What’s a young network pro to do?

When I asked these engineers for advice aimed towards someone in my position as he/she considers a networking career Greg summed it up beautifully: “don’t.” He wasn’t being short or fatalist; instead he and the other 3 addressed my fears that networking is dying. In short, yes, it’s dying. Not the career of building the paths on which data travels; data will always need mobility. Instead, the Network is evolving from a sum of a million parts just barely glued together into essentially a giant mainframe, with some exceptions. With Ethernet speeds shaming the rest of the system one would first think “wow, I’ll be able to transfer this file so fast.” but in reality, why would you move the data to a weak host when those time sensitive bits are already sitting in a bare metal beast?  This mentality has driven progress in computing for about the last ten years. Networking, on the other hand, is finally tuning into the speed IT. Most of the networking field is likely to move into either automation. We all wanted a better way to provision a vlan on 200 switches in a moment, right? Well, it’s finally coming. Add in cloud-integrations, server-centric thin-client workstations, and wireless everywhere and there simply are not as many cables being run at businesses.

But like I said, Data still needs to move. Be it in a hypervisor or a controller, networking pros will still have to lay down paths between hosts, instances, and containers. The rise of automation is simplifying that process, but we still have to make all of the interconnections. Are the jobs going to go away? They say, and I say, No. But the amount of time networking pros spend in front of an SSH terminal is going to steadily decrease in exchange for time spent banging out python, tuning your puppet/chef/ansible deployment, or learning the new SDN solution designed to do it all in a distributed manner.

Cisco, certs, and the future of IT learning.

So what does this do to beloved Cisco? Well, they are going to have to get flexible. Cisco has spent many years conforming the industry to itself, but now we have options. Not just Juniper or HPE, but options to make a network from scratch or from the opensource compilations of many other network pros who want to break the vendor bonds.

So if companies are branching out, what does that do to the cert environment? Nothing, as Ethan Banks explained in the podcast. Cisco’s training arm is a profit model which has adapted over the years to the changes in technology. Quite simply, Cisco is likely continue revamping their cert system to reflect the industry while also seeding a Cisco preference into those certified by Cisco.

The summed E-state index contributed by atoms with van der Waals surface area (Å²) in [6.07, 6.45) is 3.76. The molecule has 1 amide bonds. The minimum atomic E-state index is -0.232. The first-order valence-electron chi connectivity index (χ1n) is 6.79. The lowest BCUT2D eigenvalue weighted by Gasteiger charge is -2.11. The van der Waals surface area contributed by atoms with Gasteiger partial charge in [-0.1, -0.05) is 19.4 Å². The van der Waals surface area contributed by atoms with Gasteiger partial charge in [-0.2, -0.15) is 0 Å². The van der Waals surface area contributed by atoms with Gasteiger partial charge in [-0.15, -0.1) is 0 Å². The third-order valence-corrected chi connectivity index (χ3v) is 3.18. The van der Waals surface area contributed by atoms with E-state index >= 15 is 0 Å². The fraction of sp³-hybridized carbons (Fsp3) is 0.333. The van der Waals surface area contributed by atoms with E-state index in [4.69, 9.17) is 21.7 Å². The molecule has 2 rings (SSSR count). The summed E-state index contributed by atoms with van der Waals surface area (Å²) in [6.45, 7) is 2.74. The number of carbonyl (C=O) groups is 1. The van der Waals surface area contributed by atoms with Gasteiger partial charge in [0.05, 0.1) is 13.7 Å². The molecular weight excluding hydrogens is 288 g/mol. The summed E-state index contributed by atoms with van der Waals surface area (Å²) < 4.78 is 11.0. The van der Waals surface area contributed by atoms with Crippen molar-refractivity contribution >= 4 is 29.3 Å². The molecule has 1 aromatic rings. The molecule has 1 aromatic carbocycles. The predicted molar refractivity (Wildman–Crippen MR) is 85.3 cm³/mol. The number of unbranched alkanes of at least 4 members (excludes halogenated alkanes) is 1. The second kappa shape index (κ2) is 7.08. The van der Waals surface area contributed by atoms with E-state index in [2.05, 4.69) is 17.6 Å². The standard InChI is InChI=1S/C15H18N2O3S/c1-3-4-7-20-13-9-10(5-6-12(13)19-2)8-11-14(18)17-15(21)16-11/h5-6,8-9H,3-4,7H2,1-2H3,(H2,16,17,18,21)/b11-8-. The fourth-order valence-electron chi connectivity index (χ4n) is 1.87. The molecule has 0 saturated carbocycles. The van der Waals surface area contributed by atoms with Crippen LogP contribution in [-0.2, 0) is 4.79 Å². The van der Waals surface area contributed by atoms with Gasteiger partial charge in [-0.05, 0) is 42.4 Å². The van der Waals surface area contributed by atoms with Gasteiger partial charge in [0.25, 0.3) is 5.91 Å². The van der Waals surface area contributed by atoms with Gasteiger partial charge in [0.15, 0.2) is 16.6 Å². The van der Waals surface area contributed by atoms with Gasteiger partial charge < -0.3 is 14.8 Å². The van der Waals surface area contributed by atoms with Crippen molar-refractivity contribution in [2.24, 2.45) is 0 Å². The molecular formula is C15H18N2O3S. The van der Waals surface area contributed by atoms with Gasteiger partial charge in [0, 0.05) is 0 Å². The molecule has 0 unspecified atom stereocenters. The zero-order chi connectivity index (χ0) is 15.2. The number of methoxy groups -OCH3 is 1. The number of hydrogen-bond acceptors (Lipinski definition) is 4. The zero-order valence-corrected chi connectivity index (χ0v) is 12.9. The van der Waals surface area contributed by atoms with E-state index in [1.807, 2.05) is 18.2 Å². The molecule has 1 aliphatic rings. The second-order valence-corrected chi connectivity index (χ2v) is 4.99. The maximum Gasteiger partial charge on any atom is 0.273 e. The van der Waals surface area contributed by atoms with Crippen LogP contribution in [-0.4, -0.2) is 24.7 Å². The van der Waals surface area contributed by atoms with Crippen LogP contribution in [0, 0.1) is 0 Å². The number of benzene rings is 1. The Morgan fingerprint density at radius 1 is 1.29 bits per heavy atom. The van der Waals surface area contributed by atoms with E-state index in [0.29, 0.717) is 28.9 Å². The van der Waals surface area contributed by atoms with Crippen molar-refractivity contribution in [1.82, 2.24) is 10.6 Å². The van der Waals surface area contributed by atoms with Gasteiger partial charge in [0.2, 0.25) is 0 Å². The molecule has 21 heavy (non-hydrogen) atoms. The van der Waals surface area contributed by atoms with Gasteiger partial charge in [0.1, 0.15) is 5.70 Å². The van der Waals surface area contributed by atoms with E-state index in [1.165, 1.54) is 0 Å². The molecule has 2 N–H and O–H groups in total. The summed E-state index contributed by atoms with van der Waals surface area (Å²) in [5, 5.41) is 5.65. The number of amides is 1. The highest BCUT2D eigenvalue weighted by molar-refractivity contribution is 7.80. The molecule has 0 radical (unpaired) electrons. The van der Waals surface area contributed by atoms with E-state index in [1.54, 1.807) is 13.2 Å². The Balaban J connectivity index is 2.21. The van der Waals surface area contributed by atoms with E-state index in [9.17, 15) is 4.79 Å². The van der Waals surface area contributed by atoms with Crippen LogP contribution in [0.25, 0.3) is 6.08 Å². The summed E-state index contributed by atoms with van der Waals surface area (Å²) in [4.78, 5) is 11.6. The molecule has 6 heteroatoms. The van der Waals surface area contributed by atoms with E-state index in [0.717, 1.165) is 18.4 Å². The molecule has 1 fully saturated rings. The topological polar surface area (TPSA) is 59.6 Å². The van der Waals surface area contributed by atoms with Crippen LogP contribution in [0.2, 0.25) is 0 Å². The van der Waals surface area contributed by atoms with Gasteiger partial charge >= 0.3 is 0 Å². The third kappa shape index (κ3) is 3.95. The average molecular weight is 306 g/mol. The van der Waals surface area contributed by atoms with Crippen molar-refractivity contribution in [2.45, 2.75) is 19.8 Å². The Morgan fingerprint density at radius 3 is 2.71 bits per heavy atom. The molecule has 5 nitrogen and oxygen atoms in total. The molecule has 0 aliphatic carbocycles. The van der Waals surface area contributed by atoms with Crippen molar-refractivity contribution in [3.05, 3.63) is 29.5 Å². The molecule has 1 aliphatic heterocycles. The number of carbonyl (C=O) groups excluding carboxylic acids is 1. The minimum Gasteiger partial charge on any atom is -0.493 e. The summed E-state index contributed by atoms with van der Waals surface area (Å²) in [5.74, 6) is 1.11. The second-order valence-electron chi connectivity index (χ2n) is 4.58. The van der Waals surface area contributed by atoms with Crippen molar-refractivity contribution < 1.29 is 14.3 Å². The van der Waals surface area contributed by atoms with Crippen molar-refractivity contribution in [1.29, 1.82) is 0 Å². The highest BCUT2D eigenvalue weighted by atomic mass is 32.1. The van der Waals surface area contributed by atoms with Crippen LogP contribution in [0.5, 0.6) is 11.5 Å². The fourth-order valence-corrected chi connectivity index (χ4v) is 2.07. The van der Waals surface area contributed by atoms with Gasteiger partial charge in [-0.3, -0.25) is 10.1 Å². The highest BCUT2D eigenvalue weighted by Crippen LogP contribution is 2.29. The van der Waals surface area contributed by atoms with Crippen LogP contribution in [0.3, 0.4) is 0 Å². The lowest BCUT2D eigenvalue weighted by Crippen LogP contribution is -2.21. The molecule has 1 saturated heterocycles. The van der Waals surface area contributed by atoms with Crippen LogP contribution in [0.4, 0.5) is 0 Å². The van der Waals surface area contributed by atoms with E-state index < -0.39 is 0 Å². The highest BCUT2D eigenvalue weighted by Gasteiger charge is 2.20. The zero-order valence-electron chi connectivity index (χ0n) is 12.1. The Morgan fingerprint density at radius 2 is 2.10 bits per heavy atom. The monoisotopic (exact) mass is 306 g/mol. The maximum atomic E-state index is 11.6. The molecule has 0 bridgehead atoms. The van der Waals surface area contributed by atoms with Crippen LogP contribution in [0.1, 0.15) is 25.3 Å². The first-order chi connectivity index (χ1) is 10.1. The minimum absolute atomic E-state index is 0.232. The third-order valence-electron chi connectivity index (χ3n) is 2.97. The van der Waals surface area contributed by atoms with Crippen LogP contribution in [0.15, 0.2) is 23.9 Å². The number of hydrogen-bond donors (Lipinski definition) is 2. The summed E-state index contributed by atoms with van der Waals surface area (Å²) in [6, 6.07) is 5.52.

But obviously Cisco, Juniper, HPE, etc., are not going to write a “OpenStack Associate” certification. The open and whitebox communities instead going to pull a greater variety of skills for network support. Soon, more job listing will include “Python/Java preferred” or “Security Experience” under “CCNA certified.” Computer science and IT sec are re-entering the network and the jobs will follow that trend.

Let there be Gripes!

If you haven’t ready my post about my attempts at ICND2, check them out. I was incredibly relieved to hear Ethan Banks say he would have trouble passing the CCNA. I’m not going to beat that dead horse, as my mind is geared towards passing the revised ICND2 by Valentines day.

There’s a great bit of conversation on the lack of vendor accountability, insight, and integrity and how that’s driving customers away from the traditional vendors. I don’t have the experience to speak on that topic, but the conversation was still fascinating.

That’s it!

This is just a bit of what was pertinent to me, as a lot of the conversation was above my experience and understanding. All in all, this was a great conversation that addressed much of my aspirations and worries. Link below, check it out, and I recommend the Packet Pushers to any IT pros who want a view beyond their own data-center.

http://packetpushers.net/podcast/podcasts/show-311-five-engineers-microphone/

Fixed it!

Fixed the website. Too bad I didn’t get it back up until 3 weeks after the chat with the guys at the Packet Pushers Podcast!

I found the backup file right before I was about to wire a drive and put it in a raid array on my new desktop. Good thing I looked before I lept!